Shirley did a nice acrylic (sorry I didn't think to find out the size).
And Ginger completed one and was partway through her second when I left . . .
This was the painting challenge for June on my Studio Atelier blog. I hope you like it. The actual painting took about four hours to complete, but the picture sat there for a month while I walked by or worked on other pieces. June is always very busy for us, so getting time to paint is a challenge in itself.
5" x 7" oil on black gessoed Gatorbord
When I did finally sit down to work on it, I made a few thumbnail sketches before putting any paint on the support. Thumbnails are something I have done occasionally, but now I am trying to do them for every painting I start. My recent foray into plein aire with Ginger Lecher has shown me the value of doing thumbnails as it keeps me focused on the topic. It's hard to concentrate on a small piece of nature when I am immersed in its beauty.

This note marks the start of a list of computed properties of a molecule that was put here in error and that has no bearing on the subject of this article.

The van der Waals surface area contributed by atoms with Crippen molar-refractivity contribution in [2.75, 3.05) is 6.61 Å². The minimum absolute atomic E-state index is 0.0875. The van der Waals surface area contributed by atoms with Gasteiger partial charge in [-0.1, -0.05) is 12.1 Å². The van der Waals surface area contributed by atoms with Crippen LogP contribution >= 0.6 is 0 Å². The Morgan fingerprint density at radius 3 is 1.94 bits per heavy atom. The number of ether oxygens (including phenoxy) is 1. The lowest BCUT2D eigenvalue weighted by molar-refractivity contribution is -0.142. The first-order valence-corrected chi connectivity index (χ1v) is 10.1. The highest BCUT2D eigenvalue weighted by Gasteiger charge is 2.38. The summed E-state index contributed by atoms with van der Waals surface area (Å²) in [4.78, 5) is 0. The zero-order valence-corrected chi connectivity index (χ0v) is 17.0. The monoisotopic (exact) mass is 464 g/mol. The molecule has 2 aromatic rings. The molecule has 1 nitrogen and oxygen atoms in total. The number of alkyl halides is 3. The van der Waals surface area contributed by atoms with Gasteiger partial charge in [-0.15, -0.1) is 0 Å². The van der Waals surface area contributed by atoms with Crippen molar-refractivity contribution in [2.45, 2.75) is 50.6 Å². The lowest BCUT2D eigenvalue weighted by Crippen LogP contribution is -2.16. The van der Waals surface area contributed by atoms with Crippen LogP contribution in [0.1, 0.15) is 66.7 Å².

We started out pretty early in the morning; I had scoped out the area the previous week, as had Ginger. It was just us two for painting.
Matthews Winter is an open space park traversed by many trails and with Mt. Vernon Creek running through it. The trails are designated as hiker only or bicyclist only, with some being shared. The park is immediately north of Red Rocks, tucked in the Mt. Vernon valley between the Dakota Hogback and the foothills north of Morrison, and south of I-70. It's important to pay attention to where you walk and keep an eye out for rattlesnakes. For our first setup, we stayed next to the parking lot. It was a beautiful Colorado morning, and the parking lot was nearly full when we arrived. Lots of folks were taking advantage of the gorgeous weather.
This area is very scenic; hence it is a challenge to focus on a small subject matter. This is when the VIEWFINDER comes in handy.
The following photograph is the scene I first tackled.